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PCGS MS-66 FH 1919 Quarter - How'd I do?

6 posts in this topic

In light of recent problems with "pedigrees (wink wink), it would be easy to assume that I'm anti-PCGS these days. I'm really not. I really do believe in buying the coin, not the holder, and there are great coins in all the holders.


I just bought this 1919 Standing Liberty quarter in PCGS plastic:



JUMBO scan


As you probably know, I'm coming up to speed on the series, and would appreciate your opinions. Just so you know where I'm coming from on this, I thought this was a terrific coin for one huge reason (beyond the grade) - it has not been dipped. I know there are arguments on whether you can actually "tell" if a coin's been dipped or not, but I've seen enough coins from original rolls that I feel comfortable claiming that THIS coin is extremely original. It just has that perfectly unbroken "skin" that you look for on un-messed-with coins. I think the technical grade is appropriate, but I personally add strong bonus points to original coins.


Besides all that, it looks to me like this coin has about 98% of the head detail, and the shield appears fully struck down to every last rivet. Feathers on the eagle's breast are 100% detailed, and luster on both sides of the coins really "jumps".


Sorry to provide just a scanned image for now, but I'd like to know how I'm doing. Just for the record, this coin is SOLD already (lasted all of 4 days in stock), so please no accusations of freebie advertising! 893frustrated.gif


Thanks in advance.



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James: Very nice coin. I have to agree on the not dipped assumption. The grade assigned looks correct. Not quite a full strike but close. I have collected standing liberty quarters for years and have seen very few fully struck type 2 quarters.


I'm sure that some dates were never fully struck. One thing to look for on a fully struck slq is the top of the leg where the fold goes over the thigh. Right above that are 2 sash buttons seperated by a fold line. Look on a type one in very high grade to see what I'm talking about. The type 2's also have the sash buttons and line between them but not often struck up or even there. If you find one with these buttons and line between them, you have almost a full strike or as close as possible. Full toes, full shield lines, and full head can be present and still not have the aforementioned sash buttons and line.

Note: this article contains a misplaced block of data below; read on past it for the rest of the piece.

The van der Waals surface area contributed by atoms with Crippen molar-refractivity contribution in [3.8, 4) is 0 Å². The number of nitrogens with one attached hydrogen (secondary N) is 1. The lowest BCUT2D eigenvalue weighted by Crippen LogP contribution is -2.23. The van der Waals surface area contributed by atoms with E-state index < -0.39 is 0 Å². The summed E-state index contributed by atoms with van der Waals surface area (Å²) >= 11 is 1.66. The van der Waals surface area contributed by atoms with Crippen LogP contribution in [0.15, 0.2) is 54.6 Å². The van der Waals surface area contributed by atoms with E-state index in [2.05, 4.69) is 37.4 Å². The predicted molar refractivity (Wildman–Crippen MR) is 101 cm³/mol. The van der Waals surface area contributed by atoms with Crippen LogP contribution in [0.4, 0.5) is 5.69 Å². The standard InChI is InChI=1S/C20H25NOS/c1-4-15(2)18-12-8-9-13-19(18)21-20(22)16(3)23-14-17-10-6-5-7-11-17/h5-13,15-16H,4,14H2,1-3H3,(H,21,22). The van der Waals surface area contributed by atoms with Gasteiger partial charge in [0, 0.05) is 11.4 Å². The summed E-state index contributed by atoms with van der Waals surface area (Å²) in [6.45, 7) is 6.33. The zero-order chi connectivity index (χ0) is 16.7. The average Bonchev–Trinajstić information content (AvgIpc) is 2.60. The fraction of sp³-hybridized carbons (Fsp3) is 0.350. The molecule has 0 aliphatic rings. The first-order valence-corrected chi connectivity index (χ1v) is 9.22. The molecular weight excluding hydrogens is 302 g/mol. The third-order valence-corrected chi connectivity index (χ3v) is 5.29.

If you find one with full head, full toes, full shield lines and the sash buttons and line, you have a very special SLQ. They are few and far between.


As a side note, I think that some of the dies probably never had all the rivets on the shield or the striking pressure was not strong enough to bring them out. I have seen to many with all the toes and a full head and still not have all the rivets struck up. Makes one wonder if they were even on the die to start with.



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I was looking into buying a FH 6 of this date. I chose the 19P, as it has the highest pop of the well-struck Type II, pre 1927 SLQs. Early P dates (1918-20) are often fully struck re outer shield and inner shield detail, and also have all rivets present (almost always, even on high end coins - excepting the 17P Type I - the first one below the sash is missing; often the first 3 below the sash are missing, even on supergrade coins).


I wound up getting a 29P in this grade for a lot less $. It's really hard to evaluate this coin from a scan (SLQs have IMO more intricate detail than any other 20th Century coin), but it seems that you're on the right track.


Hamm's comment re Miss Liberty's right leg is appropos; he knows his SLQs. You want to see those two buttons & gap on the upper part of Miss Liberty's right leg, see the gown fold below this area going across the leg, as well as detail on the knee. Grading services do not penalize a supergrade coin for lacking these elements, but I personally would not buy a supergrade SLQ w/o this detail.


You probably got this attractive coin at a reasonable discount from a FH of this date; I don't know the spread in this grade re FH & non-FH.


If you're looking at type, your best Type III coin strikewise is the 30P (and is also the most affordable). Re Type I, the 17P is the only one that is available at reasonable prices.

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